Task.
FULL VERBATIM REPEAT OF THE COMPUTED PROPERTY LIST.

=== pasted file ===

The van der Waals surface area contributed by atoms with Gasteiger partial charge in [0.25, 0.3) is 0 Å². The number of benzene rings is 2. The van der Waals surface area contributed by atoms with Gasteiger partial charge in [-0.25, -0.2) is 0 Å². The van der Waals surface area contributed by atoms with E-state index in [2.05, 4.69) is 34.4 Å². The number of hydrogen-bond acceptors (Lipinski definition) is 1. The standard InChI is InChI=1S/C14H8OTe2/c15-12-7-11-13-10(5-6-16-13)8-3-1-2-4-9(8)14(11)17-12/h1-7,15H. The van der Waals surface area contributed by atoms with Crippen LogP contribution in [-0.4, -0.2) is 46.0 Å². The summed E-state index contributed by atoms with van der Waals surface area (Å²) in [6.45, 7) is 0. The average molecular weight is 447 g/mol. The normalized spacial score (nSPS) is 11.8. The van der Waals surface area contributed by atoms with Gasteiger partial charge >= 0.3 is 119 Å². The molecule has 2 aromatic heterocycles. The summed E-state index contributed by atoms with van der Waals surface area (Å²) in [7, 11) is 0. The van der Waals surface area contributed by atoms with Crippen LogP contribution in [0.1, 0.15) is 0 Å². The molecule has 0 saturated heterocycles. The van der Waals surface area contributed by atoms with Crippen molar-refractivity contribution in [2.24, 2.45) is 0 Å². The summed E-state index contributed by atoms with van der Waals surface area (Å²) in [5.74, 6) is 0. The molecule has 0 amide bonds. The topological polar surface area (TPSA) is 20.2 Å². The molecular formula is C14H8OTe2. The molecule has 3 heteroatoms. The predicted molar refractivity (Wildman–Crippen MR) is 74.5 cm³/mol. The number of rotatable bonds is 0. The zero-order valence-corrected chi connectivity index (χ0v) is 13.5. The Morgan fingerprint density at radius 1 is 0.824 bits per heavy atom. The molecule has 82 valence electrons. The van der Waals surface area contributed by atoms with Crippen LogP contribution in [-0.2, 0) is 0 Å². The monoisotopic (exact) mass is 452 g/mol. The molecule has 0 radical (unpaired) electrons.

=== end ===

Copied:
The van der Waals surface area contributed by atoms with Gasteiger partial charge in [0.25, 0.3) is 0 Å². The number of benzene rings is 2. The van der Waals surface area contributed by atoms with Gasteiger partial charge in [-0.25, -0.2) is 0 Å². The van der Waals surface area contributed by atoms with E-state index in [2.05, 4.69) is 34.4 Å². The number of hydrogen-bond acceptors (Lipinski definition) is 1. The standard InChI is InChI=1S/C14H8OTe2/c15-12-7-11-13-10(5-6-16-13)8-3-1-2-4-9(8)14(11)17-12/h1-7,15H. The van der Waals surface area contributed by atoms with Crippen LogP contribution in [-0.4, -0.2) is 46.0 Å². The summed E-state index contributed by atoms with van der Waals surface area (Å²) in [6.45, 7) is 0. The average molecular weight is 447 g/mol. The normalized spacial score (nSPS) is 11.8. The van der Waals surface area contributed by atoms with Gasteiger partial charge >= 0.3 is 119 Å². The molecule has 2 aromatic heterocycles. The summed E-state index contributed by atoms with van der Waals surface area (Å²) in [7, 11) is 0. The van der Waals surface area contributed by atoms with Crippen LogP contribution in [0.1, 0.15) is 0 Å². The molecule has 0 saturated heterocycles. The van der Waals surface area contributed by atoms with Crippen molar-refractivity contribution in [2.24, 2.45) is 0 Å². The summed E-state index contributed by atoms with van der Waals surface area (Å²) in [5.74, 6) is 0. The molecule has 0 amide bonds. The topological polar surface area (TPSA) is 20.2 Å². The molecular formula is C14H8OTe2. The molecule has 3 heteroatoms. The predicted molar refractivity (Wildman–Crippen MR) is 74.5 cm³/mol. The number of rotatable bonds is 0. The zero-order valence-corrected chi connectivity index (χ0v) is 13.5. The Morgan fingerprint density at radius 1 is 0.824 bits per heavy atom. The molecule has 82 valence electrons. The van der Waals surface area contributed by atoms with Crippen LogP contribution in [-0.2, 0) is 0 Å². The monoisotopic (exact) mass is 452 g/mol. The molecule has 0 radical (unpaired) electrons.